The whole purpose of this lesson, sorting a generic list, is actually very very simple. You can tell a List to “Sort” itself using an anonymous delegate as a parameter. The delegate simply compare’s fields on two different items. I provided four examples. “Sort By Name” shows that you can sort based on a string field. The other three examples sort based on integer fields. All of the examples except “Sort by Attack” are sorted in “ascending” order. The Attack example is sorted in “descending” order, and was accomplished simply by reversing the order of comparison (compare the second object against the first).

using UnityEngine;
using System.Collections;
using System.Collections.Generic;

public class ItemShop : MonoBehaviour 
{
	#region Consts
	public const string BuyNotification = "ItemShop.BuyNotification";
	const string cellKey = "ItemShop.cellPrefab";
	#endregion

	#region Fields
	[SerializeField] GameObject cellPrefab;
	[SerializeField] Transform content;
	List<Item> items;
	List<Poolable> cells;
	#endregion

	#region MonoBehaviour
	void OnEnable ()
	{
		this.AddObserver(OnBuyItemNotification, ItemCell.BuyNotification);
	}

	void OnDisable ()
	{
		this.RemoveObserver(OnBuyItemNotification, ItemCell.BuyNotification);
	}
	#endregion

	#region Public
	public void Load (List<Item> items)
	{
		if (cells == null)
		{
			GameObjectPoolController.AddEntry(cellKey, cellPrefab, items.Count, int.MaxValue);
			cells = new List<Poolable>(items.Count);
		}

		this.items = items;
		Reload();
	}

	public void Reload ()
	{
		DequeueCells(items);
	}
	#endregion

	#region Event Handlers
	void OnBuyItemNotification (object sender, object args)
	{
		ItemCell cell = sender as ItemCell;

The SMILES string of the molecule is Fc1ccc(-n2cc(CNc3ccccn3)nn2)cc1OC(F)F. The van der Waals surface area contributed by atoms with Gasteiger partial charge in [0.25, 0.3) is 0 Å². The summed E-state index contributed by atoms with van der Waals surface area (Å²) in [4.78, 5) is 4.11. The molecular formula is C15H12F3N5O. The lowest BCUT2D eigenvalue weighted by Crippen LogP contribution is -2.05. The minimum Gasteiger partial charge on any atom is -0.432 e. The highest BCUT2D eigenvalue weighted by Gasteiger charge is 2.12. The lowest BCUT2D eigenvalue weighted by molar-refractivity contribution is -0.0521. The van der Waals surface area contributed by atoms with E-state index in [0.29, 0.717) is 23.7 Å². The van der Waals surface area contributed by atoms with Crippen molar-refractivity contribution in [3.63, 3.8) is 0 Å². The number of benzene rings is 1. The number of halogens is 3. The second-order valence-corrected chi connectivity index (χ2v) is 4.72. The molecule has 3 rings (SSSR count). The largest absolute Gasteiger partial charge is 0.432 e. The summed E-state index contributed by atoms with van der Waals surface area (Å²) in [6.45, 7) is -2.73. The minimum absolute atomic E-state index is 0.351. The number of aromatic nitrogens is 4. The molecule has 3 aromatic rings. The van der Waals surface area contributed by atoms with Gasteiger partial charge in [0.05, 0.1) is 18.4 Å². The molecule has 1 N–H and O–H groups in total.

if (Bank.instance.gold >= cell.item.price)
			Purchase(cell.item);
		else
			GetComponent<DialogController>().Show("Need Gold!", "You don't have enough gold to complete this purchase.  Would you like to buy more?", FakeBuyGold, null);
	}

	public void OnSortByName ()
	{
		items.Sort( delegate(Item x, Item y) {
			return x.name.CompareTo(y.name);
		} );
		Reload();
	}

	public void OnSortByPrice ()
	{
		items.Sort( delegate(Item x, Item y) {
			return x.price.CompareTo(y.price);
		});
		Reload();
	}

	public void OnSortByAttack ()
	{
		items.Sort( delegate(Item x, Item y) {
			return y.attack.CompareTo(x.attack);
		});
		Reload();
	}

	public void OnSortByLevel ()
	{
		items.Sort( delegate(Item x, Item y) {
			return x.level.CompareTo(y.level);
		});
		Reload();
	}
	#endregion

	#region Private
	void FakeBuyGold ()
	{
		Bank.instance.gold += 5000;
	}

	void Purchase (Item item)
	{
		Bank.instance.gold -= item.price;
		this.PostNotification(ItemShop.BuyNotification, item);
	}

	void EnqueueCells ()
	{
		for (int i = cells.Count - 1; i >= 0; --i)
			GameObjectPoolController.Enqueue(cells[i]);
		cells.Clear();
	}

	void DequeueCells (List<Item> items)
	{
		EnqueueCells();
		if (items == null)
			return;

		for (int i = 0; i < items.Count; ++i)
		{
			Poolable obj = GameObjectPoolController.Dequeue(cellKey);
			obj.GetComponent<ItemCell>().Load(items[i]);